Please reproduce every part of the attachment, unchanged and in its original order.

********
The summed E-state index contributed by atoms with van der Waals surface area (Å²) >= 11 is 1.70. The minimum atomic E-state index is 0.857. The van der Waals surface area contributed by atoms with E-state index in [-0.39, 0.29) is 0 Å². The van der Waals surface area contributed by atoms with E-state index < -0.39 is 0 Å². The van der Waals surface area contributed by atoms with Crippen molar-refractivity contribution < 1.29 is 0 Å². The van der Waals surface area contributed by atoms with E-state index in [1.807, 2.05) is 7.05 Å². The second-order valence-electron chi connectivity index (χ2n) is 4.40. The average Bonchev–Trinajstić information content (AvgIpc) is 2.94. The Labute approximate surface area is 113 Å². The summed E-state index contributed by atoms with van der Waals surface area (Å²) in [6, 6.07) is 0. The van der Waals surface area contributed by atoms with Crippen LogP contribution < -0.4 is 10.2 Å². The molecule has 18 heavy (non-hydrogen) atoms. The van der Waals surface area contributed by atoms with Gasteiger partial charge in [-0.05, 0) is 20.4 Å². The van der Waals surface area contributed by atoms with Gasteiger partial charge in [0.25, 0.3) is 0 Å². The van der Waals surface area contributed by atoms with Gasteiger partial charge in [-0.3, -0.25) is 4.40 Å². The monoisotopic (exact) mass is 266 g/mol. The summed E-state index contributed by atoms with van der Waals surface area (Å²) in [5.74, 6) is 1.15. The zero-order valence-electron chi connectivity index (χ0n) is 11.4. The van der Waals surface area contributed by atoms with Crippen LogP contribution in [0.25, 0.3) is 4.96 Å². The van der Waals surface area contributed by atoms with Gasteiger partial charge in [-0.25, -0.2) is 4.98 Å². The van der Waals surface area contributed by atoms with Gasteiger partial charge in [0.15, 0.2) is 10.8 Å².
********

The summed E-state index contributed by atoms with van der Waals surface area (Å²) >= 11 is 1.70. The minimum atomic E-state index is 0.857. The van der Waals surface area contributed by atoms with E-state index in [-0.39, 0.29) is 0 Å². The van der Waals surface area contributed by atoms with E-state index < -0.39 is 0 Å². The van der Waals surface area contributed by atoms with Crippen molar-refractivity contribution < 1.29 is 0 Å². The van der Waals surface area contributed by atoms with E-state index in [1.807, 2.05) is 7.05 Å². The second-order valence-electron chi connectivity index (χ2n) is 4.40. The average Bonchev–Trinajstić information content (AvgIpc) is 2.94. The Labute approximate surface area is 113 Å². The summed E-state index contributed by atoms with van der Waals surface area (Å²) in [6, 6.07) is 0. The van der Waals surface area contributed by atoms with Crippen LogP contribution < -0.4 is 10.2 Å². The molecule has 18 heavy (non-hydrogen) atoms. The van der Waals surface area contributed by atoms with Gasteiger partial charge in [-0.05, 0) is 20.4 Å². The van der Waals surface area contributed by atoms with Gasteiger partial charge in [0.25, 0.3) is 0 Å². The van der Waals surface area contributed by atoms with Gasteiger partial charge in [-0.3, -0.25) is 4.40 Å². The monoisotopic (exact) mass is 266 g/mol. The summed E-state index contributed by atoms with van der Waals surface area (Å²) in [5.74, 6) is 1.15. The zero-order valence-electron chi connectivity index (χ0n) is 11.4. The van der Waals surface area contributed by atoms with Crippen LogP contribution in [0.25, 0.3) is 4.96 Å². The van der Waals surface area contributed by atoms with Gasteiger partial charge in [-0.25, -0.2) is 4.98 Å². The van der Waals surface area contributed by atoms with Gasteiger partial charge in [0.15, 0.2) is 10.8 Å².